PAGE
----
Importance of macro- versus microstructure in modulating light levels inside coral colonies

Kaniewska, Paulina, Magnusson, Sveinn H., Anthony, Kenneth R. N., Reef, Ruth, Kühl, Michael and Hoegh-Guldberg, Ove (2011) Importance of macro- versus microstructure in modulating light levels inside coral colonies. Journal of Phycology, 47 4: 846-860. doi:10.1111/j.1529-8817.2011.01021.x

Author Kaniewska, Paulina
Magnusson, Sveinn H.
Anthony, Kenneth R. N.
Reef, Ruth
Kühl, Michael
Hoegh-Guldberg, Ove
Title Importance of macro- versus microstructure in modulating light levels inside coral colonies
Journal name Journal of Phycology   Check publisher's open access policy
ISSN 0022-3646
Publication date 2011-08-01
Sub-type Article (original research)
DOI 10.1111/j.1529-8817.2011.01021.x
Volume 47
Issue 4
Start page 846
End page 860
Total pages 15
Place of publication San Marcos, Hoboken, NJ, U.S.A.
Publisher Wiley-Blackwell Publishing
Language eng
Formatted abstract
Adjusting the light exposure and capture of their symbiotic photosynthetic dinoflagellates (genus Symbiodinium Freud.) is central to the success of reef-building corals (order Scleractinia) across high spatio-temporal variation in the light environment of coral reefs. We tested the hypothesis that optical properties of tissues in some coral species can provide light management at the tissue scale comparable to light modulation by colony architecture in other species. We compared within-tissue scalar irradiance in two coral species from the same light habitat but with contrasting colony growth forms: branching Stylophora pistillata and massive Lobophyllia corymbosa. Scalar irradiance at the level of the symbionts (2 mm into the coral tissues) were <10% of ambient irradiance and nearly identical for the two species, despite substantially different light environments at the tissue surface. In S. pistillata, light attenuation (90% relative to ambient) was observed predominantly at the colony level as a result of branch-to-branch self-shading, while in L. corymbosa, near-complete light attenuation (97% relative to ambient) was occurring due to tissue optical properties. The latter could be explained partly by differences in photosynthetic pigment content in the symbiont cells and pigmentation in the coral host tissue. Our results demonstrate that different strategies of light modulation at colony, polyp, and cellular levels by contrasting morphologies are equally effective in achieving favorable irradiances at the level of coral photosymbionts.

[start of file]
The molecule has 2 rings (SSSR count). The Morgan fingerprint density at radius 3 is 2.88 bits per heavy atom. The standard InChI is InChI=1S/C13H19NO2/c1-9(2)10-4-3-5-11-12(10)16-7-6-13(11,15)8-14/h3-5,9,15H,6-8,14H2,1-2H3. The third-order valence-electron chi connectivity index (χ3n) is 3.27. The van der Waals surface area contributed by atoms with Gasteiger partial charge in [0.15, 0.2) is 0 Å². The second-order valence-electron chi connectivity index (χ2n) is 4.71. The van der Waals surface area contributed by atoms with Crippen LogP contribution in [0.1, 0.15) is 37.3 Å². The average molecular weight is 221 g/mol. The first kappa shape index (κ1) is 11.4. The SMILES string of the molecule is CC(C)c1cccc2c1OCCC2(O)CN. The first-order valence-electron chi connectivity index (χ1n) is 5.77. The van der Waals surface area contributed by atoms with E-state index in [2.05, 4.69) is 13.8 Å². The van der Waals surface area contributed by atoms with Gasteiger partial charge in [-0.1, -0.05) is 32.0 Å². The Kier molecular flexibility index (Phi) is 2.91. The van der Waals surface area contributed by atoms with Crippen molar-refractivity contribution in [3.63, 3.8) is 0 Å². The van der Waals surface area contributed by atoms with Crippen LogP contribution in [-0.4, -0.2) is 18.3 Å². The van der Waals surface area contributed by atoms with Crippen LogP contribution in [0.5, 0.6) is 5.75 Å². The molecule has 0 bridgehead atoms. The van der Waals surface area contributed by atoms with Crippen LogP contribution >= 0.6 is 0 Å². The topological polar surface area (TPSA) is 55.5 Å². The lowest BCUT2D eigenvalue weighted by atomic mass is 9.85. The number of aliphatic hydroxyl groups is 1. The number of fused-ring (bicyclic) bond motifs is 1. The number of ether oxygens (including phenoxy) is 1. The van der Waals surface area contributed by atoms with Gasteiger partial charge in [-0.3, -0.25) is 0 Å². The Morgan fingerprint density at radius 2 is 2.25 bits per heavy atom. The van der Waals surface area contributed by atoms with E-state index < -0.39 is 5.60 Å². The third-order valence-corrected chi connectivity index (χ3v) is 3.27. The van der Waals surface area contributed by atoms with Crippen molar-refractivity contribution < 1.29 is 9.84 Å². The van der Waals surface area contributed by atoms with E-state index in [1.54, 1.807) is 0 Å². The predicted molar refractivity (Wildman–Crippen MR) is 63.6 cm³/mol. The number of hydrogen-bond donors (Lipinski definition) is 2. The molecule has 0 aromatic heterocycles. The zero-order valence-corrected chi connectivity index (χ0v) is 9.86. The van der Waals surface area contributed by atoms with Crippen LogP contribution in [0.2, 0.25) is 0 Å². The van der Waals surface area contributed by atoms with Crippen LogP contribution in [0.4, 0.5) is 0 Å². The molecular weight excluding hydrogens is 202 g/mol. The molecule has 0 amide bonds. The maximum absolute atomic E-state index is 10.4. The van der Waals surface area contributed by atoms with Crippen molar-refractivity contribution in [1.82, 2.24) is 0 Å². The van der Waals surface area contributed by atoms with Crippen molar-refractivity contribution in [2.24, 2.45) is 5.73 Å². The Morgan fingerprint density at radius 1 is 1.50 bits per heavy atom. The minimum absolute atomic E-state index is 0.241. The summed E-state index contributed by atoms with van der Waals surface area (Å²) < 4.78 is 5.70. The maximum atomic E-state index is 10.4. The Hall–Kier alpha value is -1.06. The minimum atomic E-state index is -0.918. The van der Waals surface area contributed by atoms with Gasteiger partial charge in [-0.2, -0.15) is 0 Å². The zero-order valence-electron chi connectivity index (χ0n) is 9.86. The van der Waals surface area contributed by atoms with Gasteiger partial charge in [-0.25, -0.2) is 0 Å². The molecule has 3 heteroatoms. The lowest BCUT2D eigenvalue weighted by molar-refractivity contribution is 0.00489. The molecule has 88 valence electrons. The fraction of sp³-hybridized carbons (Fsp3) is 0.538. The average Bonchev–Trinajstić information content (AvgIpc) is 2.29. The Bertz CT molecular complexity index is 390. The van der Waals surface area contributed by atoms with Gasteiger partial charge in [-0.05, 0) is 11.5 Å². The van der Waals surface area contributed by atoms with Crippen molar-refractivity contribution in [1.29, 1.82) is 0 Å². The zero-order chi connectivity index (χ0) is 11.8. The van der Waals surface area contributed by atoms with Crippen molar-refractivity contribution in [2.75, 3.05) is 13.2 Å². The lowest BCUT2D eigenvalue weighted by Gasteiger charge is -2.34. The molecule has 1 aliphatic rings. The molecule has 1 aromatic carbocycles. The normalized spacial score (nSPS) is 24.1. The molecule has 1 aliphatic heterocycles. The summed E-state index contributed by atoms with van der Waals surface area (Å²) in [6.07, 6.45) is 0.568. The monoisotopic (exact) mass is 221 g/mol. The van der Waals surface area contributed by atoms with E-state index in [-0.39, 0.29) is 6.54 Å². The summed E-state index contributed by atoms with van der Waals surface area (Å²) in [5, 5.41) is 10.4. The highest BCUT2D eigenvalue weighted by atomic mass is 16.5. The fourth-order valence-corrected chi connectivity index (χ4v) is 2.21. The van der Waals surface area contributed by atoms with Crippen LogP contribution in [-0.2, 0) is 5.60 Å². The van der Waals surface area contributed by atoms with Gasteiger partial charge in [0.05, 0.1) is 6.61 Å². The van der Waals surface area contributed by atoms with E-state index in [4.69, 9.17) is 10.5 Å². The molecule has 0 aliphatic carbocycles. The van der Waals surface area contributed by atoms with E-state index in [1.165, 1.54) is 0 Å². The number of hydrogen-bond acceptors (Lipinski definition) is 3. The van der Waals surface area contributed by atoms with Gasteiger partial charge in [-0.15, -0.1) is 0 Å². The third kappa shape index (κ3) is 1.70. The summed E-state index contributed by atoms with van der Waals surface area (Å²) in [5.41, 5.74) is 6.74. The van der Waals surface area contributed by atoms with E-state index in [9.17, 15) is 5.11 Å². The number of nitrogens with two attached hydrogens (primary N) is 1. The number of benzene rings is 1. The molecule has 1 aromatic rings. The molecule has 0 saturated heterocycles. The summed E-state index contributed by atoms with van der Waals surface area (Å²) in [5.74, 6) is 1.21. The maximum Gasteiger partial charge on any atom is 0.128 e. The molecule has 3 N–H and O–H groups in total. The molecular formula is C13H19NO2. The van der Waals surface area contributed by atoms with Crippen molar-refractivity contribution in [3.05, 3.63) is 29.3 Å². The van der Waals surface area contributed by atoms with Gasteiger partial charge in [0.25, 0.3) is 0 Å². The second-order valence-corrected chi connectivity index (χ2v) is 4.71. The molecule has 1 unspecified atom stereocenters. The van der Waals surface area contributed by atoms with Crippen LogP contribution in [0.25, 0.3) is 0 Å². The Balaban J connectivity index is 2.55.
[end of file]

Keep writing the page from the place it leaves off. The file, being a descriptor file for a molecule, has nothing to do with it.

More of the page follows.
Keyword Irradiance
Scleractinian coral
Scleractinian Corals
Building Corals
Photochemical Efficiency
Photooxidative Stress
Microbial Communities
Genus Symbiodinium
Q-Index Code C1
Q-Index Status Confirmed Code
Institutional Status UQ

Document type: Journal Article
Sub-type: Article (original research)
Collections: Global Change Institute Publications
Official 2012 Collection
School of Biological Sciences Publications
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Citation counts: TR Web of Science Citation Count  Cited 21 times in Thomson Reuters Web of Science Article | Citations
Scopus Citation Count Cited 21 times in Scopus Article | Citations
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